Capture the Flags type contests are fun. You may remember them from Real Life™, where you have a couple of teams pitted against each other and each team has a base with a flag, each team has to storm (of course, sometimes sneaking is the better play) the opposing base and physically steal the other team’s flag. This game model has been digitised in a number of ways over the years. One of the more accessible ways is its incorporation into computer games, the one I’m most familiar with is Team Fortress, a Half-Life mod which I believe is still going relatively strongly despite it being out for longer than 15 years now.
But those sorts of Capture the Flag games are not what this post is about, oh no. Instead I’m going to delve into the world of geekdom inspired by these real world examples. In the type of game I will be discussing the goal is to solve technical computer puzzles to find a small piece of data hidden somewhere which acts as the flag for that challenge.
Before I give the BLUF, allow me to address a departure from previous behaviour. I’m not a fan of click-baity stories that make readers read a full post before they get to the point, so in the past I have usually provided a TL;DR at the start of my posts, but I think by convention they are meant to go at the end of an article. For that reason I’m switching up initialisms. The BLUF (Bottom Line Up Front) is my new TL;DR because it’s meant to go at the start, and by goodness, do I believe you should not have to scroll very far to find the point of any particular post!
Obviously I go into more detail as to my journey of finding the knowledge I’m about to reveal, and I would prefer if you took that journey with me, but I get it, you’re busy, so here it is:
In order to get the account creation date for a user account on Windows you need to navigate to the registry key located at:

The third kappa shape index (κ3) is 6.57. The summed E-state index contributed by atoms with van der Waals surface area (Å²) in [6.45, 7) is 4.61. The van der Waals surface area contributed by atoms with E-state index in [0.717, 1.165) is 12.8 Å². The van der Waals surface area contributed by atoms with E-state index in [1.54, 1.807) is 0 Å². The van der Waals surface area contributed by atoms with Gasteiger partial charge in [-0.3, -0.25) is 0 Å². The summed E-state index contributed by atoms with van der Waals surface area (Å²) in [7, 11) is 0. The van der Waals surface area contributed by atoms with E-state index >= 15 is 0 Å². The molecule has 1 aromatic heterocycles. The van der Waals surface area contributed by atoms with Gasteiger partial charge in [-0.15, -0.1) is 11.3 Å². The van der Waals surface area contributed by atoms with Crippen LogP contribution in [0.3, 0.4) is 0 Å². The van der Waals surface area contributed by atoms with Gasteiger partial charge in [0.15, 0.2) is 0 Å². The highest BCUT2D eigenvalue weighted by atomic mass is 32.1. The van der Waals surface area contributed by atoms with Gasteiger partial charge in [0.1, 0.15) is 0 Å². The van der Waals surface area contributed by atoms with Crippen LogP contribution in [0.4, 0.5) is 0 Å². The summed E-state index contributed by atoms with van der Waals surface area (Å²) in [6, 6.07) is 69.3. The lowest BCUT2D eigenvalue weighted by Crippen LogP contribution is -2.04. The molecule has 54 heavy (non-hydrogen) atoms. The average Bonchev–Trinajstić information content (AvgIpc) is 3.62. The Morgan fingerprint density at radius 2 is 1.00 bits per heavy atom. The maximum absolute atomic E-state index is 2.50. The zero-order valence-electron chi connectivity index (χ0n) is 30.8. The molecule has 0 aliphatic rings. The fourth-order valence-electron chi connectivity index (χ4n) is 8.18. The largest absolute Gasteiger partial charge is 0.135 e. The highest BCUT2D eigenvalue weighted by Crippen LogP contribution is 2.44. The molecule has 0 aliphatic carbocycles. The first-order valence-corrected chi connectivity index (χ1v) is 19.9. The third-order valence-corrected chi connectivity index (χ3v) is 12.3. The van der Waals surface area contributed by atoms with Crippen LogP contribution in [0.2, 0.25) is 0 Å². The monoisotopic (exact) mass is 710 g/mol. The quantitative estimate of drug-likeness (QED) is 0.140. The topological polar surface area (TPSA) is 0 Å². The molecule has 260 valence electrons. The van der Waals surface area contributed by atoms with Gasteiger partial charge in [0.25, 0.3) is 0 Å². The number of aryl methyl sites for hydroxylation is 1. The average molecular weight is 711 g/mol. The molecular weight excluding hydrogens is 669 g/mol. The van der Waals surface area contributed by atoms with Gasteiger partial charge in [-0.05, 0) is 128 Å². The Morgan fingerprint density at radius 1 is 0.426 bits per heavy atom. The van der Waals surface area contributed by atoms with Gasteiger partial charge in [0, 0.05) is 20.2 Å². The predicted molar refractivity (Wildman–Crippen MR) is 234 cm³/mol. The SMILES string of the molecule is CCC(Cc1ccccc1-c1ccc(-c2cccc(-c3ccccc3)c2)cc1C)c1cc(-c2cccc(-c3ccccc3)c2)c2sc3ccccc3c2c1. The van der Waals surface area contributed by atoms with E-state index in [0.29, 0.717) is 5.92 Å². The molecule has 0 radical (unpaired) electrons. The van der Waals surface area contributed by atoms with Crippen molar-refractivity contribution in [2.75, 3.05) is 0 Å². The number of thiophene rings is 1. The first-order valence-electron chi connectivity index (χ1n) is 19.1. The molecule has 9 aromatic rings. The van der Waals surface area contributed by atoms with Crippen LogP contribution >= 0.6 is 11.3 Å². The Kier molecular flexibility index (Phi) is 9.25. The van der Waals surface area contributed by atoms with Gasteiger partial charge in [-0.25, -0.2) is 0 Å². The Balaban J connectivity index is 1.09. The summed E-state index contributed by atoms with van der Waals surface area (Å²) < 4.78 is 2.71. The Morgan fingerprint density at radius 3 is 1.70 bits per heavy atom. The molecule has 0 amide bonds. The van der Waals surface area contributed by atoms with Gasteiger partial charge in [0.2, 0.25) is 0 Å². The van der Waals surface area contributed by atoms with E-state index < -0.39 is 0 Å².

Once there you will see a list of the user name accounts on the system and if you locate the user name you’re interested in, for example “testuser1”, and then check the “Last Written Date” for that folder it will correlate to the user creation date (on that specific computer).
It is an exercise left to the reader as to how to get one’s hands on the SAM file.
Caveat: A lot of the resources mentioned below are quite old, as a result, Your Mileage May Vary.
I’m starting to take a deep dive into EnScript in EnCase, and I was lamenting the lack of freely available resources, but lo and behold Today I struck gold and found a few resources that had escaped my attention before now, so I thought I’d do a quick post collating what I found.
Then of course you have Simon Key’s Github page which hosts a few EnScript samples. Simon Key is a “Sr. Principal Courseware Developer at OpenText” according to his LinkedIn page, so you should be able to learn from his samples how an EnScript should be.
I was recently presented with a packet capture file to perform some forensics on it as a challenge and see if I could find the hidden message. Naturally, it being a packet capture I fired up Wireshark only to be faced with a very bland single colour screen, quite different from the usual network captures most would be used to when using Wireshark (see Figure 1 below). There was none of the usual indication of different protocols broken down by colour. This was going to be a different type of challenge, and one I was going to learn a lot from, I knew I would enjoy it, and I sure did!
Yesterday, with 3 days left on my deadline, I completed the GIAC Open Source Intelligence certifications exam with a score of 91%. Needless to say I was pretty delighted. I’m still unsure which of the following questions had the biggest impact on my certification exam result: Was the exam too easy? Did I prepare very well? Was the training provided so good that it was inevitable?